What’s the Story: Is It Dance or Theater?

In this article on Matthew Bourne’s “Play Without Words” John Rockwell says:

But my main interest is why Mr. Bourne, like several other European choreographers, seems so eager to market his dance as theater.

Good question. And it’s not just the Europeans or dancers. Many theater artists refer to their work as “dance-theater” or “movement-theater” or even “music-theater” (as opposed to a musical?). What gives?

Part of it may be a “grass is greener” phenomenon. Each type of artist perhaps sees the other discipline as being somehow more legitimate or less sullied by commercialism. Maybe they think the other discipline is currently more innovative. Maybe artists feel that by defining their work as “hybrid” or “hyphenate” it will by definition be more innovative. Which is a bit of a trick and not necessarily a great one at that.

It is probably simpler to just do what you do, in the discipline you’ve chosen, and let the audience and critics sort out whether it is, in fact, “dance” or “theater” or “music”. The artist’s job should be about making work, regardless of genre.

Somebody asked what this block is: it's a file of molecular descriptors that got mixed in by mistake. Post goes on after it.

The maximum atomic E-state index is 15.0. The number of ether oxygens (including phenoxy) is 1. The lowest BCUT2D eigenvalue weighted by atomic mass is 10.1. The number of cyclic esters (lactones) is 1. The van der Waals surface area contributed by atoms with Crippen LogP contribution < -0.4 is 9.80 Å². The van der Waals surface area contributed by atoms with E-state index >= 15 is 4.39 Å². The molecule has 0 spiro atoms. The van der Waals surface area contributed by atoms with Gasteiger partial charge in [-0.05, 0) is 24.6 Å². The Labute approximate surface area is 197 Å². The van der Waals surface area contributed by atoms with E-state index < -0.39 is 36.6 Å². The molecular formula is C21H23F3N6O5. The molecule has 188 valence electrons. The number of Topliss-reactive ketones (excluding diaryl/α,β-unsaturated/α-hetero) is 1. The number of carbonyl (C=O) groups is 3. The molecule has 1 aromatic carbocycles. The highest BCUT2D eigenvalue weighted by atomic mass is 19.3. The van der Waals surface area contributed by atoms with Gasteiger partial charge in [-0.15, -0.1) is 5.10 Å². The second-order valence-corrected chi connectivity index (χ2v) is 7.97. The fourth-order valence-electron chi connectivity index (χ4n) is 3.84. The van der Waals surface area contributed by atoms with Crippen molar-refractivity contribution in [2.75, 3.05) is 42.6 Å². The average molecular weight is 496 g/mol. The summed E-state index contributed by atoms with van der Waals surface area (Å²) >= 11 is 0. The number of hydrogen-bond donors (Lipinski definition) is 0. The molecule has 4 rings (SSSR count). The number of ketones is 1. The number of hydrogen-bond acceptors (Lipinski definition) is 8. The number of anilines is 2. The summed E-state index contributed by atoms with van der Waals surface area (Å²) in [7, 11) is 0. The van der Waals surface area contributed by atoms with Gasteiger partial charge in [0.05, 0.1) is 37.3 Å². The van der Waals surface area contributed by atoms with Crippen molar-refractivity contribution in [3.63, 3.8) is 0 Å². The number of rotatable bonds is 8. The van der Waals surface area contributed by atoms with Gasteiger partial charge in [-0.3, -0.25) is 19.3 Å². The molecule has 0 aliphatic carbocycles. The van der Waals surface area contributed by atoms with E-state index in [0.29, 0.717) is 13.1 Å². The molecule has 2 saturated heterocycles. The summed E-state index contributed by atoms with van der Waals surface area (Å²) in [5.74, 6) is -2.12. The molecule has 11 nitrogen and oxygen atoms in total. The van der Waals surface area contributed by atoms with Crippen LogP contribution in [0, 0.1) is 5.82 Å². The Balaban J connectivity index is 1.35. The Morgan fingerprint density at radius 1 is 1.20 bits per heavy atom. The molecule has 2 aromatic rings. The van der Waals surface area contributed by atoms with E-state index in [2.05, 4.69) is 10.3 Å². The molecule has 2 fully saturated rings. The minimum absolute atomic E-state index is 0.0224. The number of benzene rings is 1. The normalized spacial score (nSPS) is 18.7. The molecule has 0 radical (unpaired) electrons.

But if people are really worried about it – and for the sake of getting reviews and feedback, being categorized in the appropriate genre is a legitimate concern – then maybe it is time for us to start using the British/European term “Live Art” more regularly. It seems to accurately sum up what’s going on – art is being created live – while resisting traditional formal definition.

And of course, then we can all start using my favorite phrase, “Art Workers”, for anybody involved in the creation of Live Art.

thoughts? opinions? discuss.

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